In this first scenario, we'll explore how you can start and connect to your first container using Docker. The environment has been configured with the latest version of the Docker Engine and client which can be accessed via the command line.
The machine name Docker is running on is called docker. If you want to access any of the services, then use docker instead of localhost or 0.0.0.0.
What Is Docker?
Docker describes themselves as "an open platform for developers and sysadmins to build, ship, and run distributed applications".
Docker allows you to run containers. A container is a sandboxed process running an application and its dependencies on the host operating system. The application inside the container considers itself to be the only process running on the machine while the machine can run multiple containers independently. As they're sandboxed, you avoid the possibility of conflicts between dependencies and simplify deployment as all installation and configuration are done ahead of time.
Docker has three key components. First is the Docker Engine, which provides a way to start containers on multiple different operating system platforms. Second is the Docker client, which allows you to communicate with the Engine. Third is the public Docker Registry that hosts Docker Images. These images can be launched or extended to match your requirements and application deployment.
Here we've demonstrated how to start containers in the foreground and background, bind ports and map directories. These commands are the cornerstone of running Docker in both development and production environments.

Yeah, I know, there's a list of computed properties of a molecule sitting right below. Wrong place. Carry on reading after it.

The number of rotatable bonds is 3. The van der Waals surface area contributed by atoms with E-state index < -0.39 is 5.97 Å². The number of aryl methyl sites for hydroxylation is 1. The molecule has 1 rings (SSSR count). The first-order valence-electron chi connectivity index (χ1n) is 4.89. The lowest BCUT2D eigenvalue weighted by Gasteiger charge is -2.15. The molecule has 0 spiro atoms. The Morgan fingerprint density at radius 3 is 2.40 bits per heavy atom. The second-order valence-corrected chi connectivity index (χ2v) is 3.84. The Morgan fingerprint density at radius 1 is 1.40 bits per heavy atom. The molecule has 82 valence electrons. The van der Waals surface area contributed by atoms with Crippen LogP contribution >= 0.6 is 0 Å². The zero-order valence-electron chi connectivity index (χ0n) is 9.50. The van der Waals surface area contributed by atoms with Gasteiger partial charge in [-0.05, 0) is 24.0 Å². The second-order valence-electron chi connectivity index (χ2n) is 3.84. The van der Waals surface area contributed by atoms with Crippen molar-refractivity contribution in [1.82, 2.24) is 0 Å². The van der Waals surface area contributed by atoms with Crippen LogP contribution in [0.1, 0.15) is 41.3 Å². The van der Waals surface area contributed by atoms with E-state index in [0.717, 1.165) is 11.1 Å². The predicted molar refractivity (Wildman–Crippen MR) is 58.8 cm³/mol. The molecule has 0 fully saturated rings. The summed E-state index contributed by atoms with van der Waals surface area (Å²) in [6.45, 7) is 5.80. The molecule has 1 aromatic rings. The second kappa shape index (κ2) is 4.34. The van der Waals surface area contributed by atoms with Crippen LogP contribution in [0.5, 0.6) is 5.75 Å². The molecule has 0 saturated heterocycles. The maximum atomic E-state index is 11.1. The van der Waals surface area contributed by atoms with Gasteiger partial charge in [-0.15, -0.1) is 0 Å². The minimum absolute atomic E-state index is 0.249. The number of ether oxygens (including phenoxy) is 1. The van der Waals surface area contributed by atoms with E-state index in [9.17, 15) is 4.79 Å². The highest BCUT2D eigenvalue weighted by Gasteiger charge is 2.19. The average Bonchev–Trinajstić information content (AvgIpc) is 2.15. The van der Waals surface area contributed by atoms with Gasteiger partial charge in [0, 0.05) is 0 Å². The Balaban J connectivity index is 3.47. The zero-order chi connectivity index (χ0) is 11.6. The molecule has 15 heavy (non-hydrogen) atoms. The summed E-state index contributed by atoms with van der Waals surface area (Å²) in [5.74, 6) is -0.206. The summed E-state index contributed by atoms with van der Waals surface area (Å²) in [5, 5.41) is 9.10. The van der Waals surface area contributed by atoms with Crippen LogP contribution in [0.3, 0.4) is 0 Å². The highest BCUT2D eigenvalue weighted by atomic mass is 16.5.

We'll be using these commands as we learn more about what Docker has to offer in the coming scenarios.
In the next scenario, we'll look into how you can build your own Docker image.
Step 1 - Running A Container
With Docker, all containers are started based on a Docker Image. These images contain everything required to launch the process; the host doesn't require any configuration or dependencies.
To start a container, you can either build your Docker image or, as in this scenario, use an existing image created by Docker and the community. Existing images can be found at registry.hub.docker.com/ or by using the command
docker search <image-name>. For example, to find an image for Redis, an object-relational database system, you would use
docker search --filter=stars=3 redis.
The --filter=stars=3 option indicates that only images with at least three stars should be displayed. People give projects they recommend a star rating on the Docker Registry. It's recommended you either go with the "Official" docker image which has been verified by Docker, or the one with the most stars.
To complete this step, launch a container in the background running an instance of Redis based on the official image.
After identifying the image name using search, you can launch it using
docker run <options> <image-name>. By default, Docker will run a command in the foreground. To run in the background, you need to specify the option -d.
At this stage, you will not have a local copy of the image so that it will be downloaded from the Docker registry. If you launch a second container, the local image will be used.
All containers are given a name and id for use in other Docker commands. You can set the friendly name by providing the option --name <new-name> when launching a container such as --name redis